Yankees’ Aaron Judge is reminding MLB why he’s so special: ‘I wouldn’t count us out’


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BALTIMORE — Early Saturday, Yankees general manager Brian Cashman called manager Aaron Boone. Cashman was inside the war room at Yankee Stadium, the central nervous system of the team’s trade deadline push, hunkered down with his key decision-makers. The Yankees were using the weekend’s series against the Orioles as a barometer. If they didn’t look like pretenders, the front office would take real action. If they stunk like the subway platform at the 161st Street station, Cashman would likely sit on his hands, an acknowledgement that the 2023 season might be on the bullet train to Failure Town.

On the phone, Cashman briefed Boone on some of the scenarios the front office had explored as Tuesday’s 6 p.m. trade deadline raced closer. But he didn’t have much to report.

“Things build,” Boone said, “things go away. But until something is imminent, like, ‘This might be a reality,’ we’ve got (tonight’s game) to worry about.”

Just a few hours later, an 8-3 win over the first-place O’s at Camden Yards may have given Cashman and company more to consider than they expected. It was a kind of victory that had been so scarce since star Aaron Judge sprained his right big toe and started a nearly two-month absence that coincided with the Yankees’ plummet in the standings. And it was a kind of performance from Judge — maybe the best hitter in baseball — that might reinvigorate hope that he can once again carry the Yankees, residents of last place in the American League East.

In just his second game back from the injured list, Judge crushed a 442-foot home run and went 3-for-5. He was the focal point of an attack that recorded 12 hits, including home runs from Giancarlo Stanton and Kyle Higashioka, and a bases-loaded, bases-clearing double from Isiah Kiner-Falefa in the sixth inning that broke the game open. It all supported starting pitcher Clarke Schmidt, whose resurgence continued with three runs in five innings before relievers Ian Hamilton and Nick Ramirez each threw two scoreless innings to close it out.

“That’s what it’s supposed to look like right there,” Boone said.

Boone was talking about the Yankees offense, which has been a massive disappointment, posting MLB’s second-worst cumulative batting average at .224. Its 454 runs were just 21st best in the game — a far cry from what many expected from a roster that also boasts highly paid sluggers Stanton, DJ LeMahieu, Anthony Rizzo and Josh Donaldson.

Asked whether he hoped Saturday’s display of force may have influenced the Yankees front office to add more firepower before the trade deadline, Judge deflected. But he later hinted that he’s not ready to declare the season over.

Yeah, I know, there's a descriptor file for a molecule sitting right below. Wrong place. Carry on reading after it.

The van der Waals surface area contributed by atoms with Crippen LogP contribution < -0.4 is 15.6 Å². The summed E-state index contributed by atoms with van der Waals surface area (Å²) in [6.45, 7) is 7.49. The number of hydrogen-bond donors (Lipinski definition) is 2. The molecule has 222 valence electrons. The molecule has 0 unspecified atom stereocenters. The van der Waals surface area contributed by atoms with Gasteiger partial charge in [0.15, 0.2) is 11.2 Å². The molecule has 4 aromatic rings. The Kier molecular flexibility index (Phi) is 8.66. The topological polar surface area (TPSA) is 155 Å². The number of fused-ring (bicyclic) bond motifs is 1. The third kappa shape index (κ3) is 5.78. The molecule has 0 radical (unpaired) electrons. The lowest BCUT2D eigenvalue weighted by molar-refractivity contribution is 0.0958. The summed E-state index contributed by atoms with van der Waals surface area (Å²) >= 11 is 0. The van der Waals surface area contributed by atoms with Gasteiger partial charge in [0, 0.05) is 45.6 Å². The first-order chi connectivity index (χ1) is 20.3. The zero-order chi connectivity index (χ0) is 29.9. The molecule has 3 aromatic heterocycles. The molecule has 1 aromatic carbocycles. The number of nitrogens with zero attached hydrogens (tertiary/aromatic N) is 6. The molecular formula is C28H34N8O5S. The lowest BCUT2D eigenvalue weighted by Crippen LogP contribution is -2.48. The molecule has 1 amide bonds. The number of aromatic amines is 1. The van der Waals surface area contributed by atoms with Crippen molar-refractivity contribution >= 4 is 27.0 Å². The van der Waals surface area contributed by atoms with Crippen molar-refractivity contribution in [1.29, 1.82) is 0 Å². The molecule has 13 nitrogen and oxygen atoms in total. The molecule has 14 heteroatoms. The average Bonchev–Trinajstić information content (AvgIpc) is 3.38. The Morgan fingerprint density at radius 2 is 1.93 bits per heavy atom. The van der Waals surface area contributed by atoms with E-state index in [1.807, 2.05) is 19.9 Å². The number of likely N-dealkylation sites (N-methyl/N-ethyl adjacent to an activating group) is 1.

“I wouldn’t count us out,” Judge said. “We’ll take it one day at a time, continue to show up every single day, and that’s all we can do at this point. I’m not going to look down the road or look past tomorrow’s game. If we keep showing up and doing our job and playing the way we can, we’re going to be just fine.”

Judge’s sentiment has been echoed by Boone and others as the team that was 35-25 when Judge got hurt went 19-23 without him. But, this time, the possibility of Judge being back to his game-changing self — even despite still feeling pain in his toe — likely made the message feel a bit different for those doubting the team. After all, when he went on the IL, Judge was leading the sport in home runs and seemed on track to nearly replicate the historic 62-home run campaign of 2022, which earned him a nine-year, $360 million contract in the offseason.

Judge’s return provided a different tone at Camden Yards in the third inning. Judge was booed heavily each time he walked to the plate in his return Friday night when he went 0-for-1 but had three walks. The same boos were back Saturday, except they quickly turned into wild cheering when he blasted a high 1-1 fastball from Tyler Wells far over the wall in center field and off the batter’s eye. It was a two-run shot that gave the Yankees a 3-2 lead — a night after the Orioles hit a walk-off homer to beat them 1-0 in the series opener. The Yankees wouldn’t relinquish the lead as the rest of their lineup seemed energized by Judge’s return.

“There’s no question that Aaron’s presence in the lineup is important,” Boone said. “But it’s also a peek into what we truly believe other guys are capable of as well. Giancarlo setting the tone with the early homer. Even down to Anthony Volpe, who hasn’t gotten a hit this series, he’s hit four rockets. If we can have those levels of at-bats … but Aaron’s presence was enormous.”

“He’s the captain for a reason,” Kiner-Falefa said. “He means everything to this organization. You see the difference in the energy when he’s out, it’s pretty self-explanatory. The fans rise up when he’s in the lineup. He brings a ton of energy that way. … I feel like when he wasn’t there, it was everybody flying open, trying to do too much.”

But now Judge is back. He might sit Sunday, Boone said, as the Yankees try to carefully shepherd him to playing shape. But Judge’s return has to count for something, especially for those inside the Yankees’ war room, who could decide whether the team’s 14-year World Series drought is more likely to extend to 15 years no matter what they do.

Or they could listen to Judge.

“You never know what they’re going to do,” Judge said. “But it comes down to us doing our job on the field and letting them take care of the rest. We’ll see what happens.”

(Photo: Tommy Gilligan / USA Today)

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Alexandra Williams
Alexandra Williams
Alexandra Williams is a writer and editor. Angeles. She writes about politics, art, and culture for LinkDaddy News.

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